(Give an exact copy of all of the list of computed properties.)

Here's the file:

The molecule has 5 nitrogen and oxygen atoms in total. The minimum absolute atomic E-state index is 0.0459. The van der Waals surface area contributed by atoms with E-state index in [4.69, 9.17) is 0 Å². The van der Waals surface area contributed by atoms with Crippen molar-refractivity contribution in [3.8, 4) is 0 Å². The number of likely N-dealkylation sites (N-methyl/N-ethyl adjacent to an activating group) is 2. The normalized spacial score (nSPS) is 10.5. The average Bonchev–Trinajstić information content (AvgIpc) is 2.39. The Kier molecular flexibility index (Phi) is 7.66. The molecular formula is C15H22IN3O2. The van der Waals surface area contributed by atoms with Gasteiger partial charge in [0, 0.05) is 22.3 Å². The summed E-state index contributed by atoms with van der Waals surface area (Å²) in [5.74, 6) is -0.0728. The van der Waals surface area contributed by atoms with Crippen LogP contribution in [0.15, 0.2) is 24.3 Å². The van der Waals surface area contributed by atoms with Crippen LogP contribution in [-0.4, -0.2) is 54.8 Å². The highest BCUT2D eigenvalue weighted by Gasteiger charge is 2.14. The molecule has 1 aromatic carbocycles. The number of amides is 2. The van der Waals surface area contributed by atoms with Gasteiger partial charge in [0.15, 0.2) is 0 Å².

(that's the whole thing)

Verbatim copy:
The molecule has 5 nitrogen and oxygen atoms in total. The minimum absolute atomic E-state index is 0.0459. The van der Waals surface area contributed by atoms with E-state index in [4.69, 9.17) is 0 Å². The van der Waals surface area contributed by atoms with Crippen molar-refractivity contribution in [3.8, 4) is 0 Å². The number of likely N-dealkylation sites (N-methyl/N-ethyl adjacent to an activating group) is 2. The normalized spacial score (nSPS) is 10.5. The average Bonchev–Trinajstić information content (AvgIpc) is 2.39. The Kier molecular flexibility index (Phi) is 7.66. The molecular formula is C15H22IN3O2. The van der Waals surface area contributed by atoms with Gasteiger partial charge in [0, 0.05) is 22.3 Å². The summed E-state index contributed by atoms with van der Waals surface area (Å²) in [5.74, 6) is -0.0728. The van der Waals surface area contributed by atoms with Crippen LogP contribution in [0.15, 0.2) is 24.3 Å². The van der Waals surface area contributed by atoms with Crippen LogP contribution in [-0.4, -0.2) is 54.8 Å². The highest BCUT2D eigenvalue weighted by Gasteiger charge is 2.14. The molecule has 1 aromatic carbocycles. The number of amides is 2. The van der Waals surface area contributed by atoms with Gasteiger partial charge in [0.15, 0.2) is 0 Å².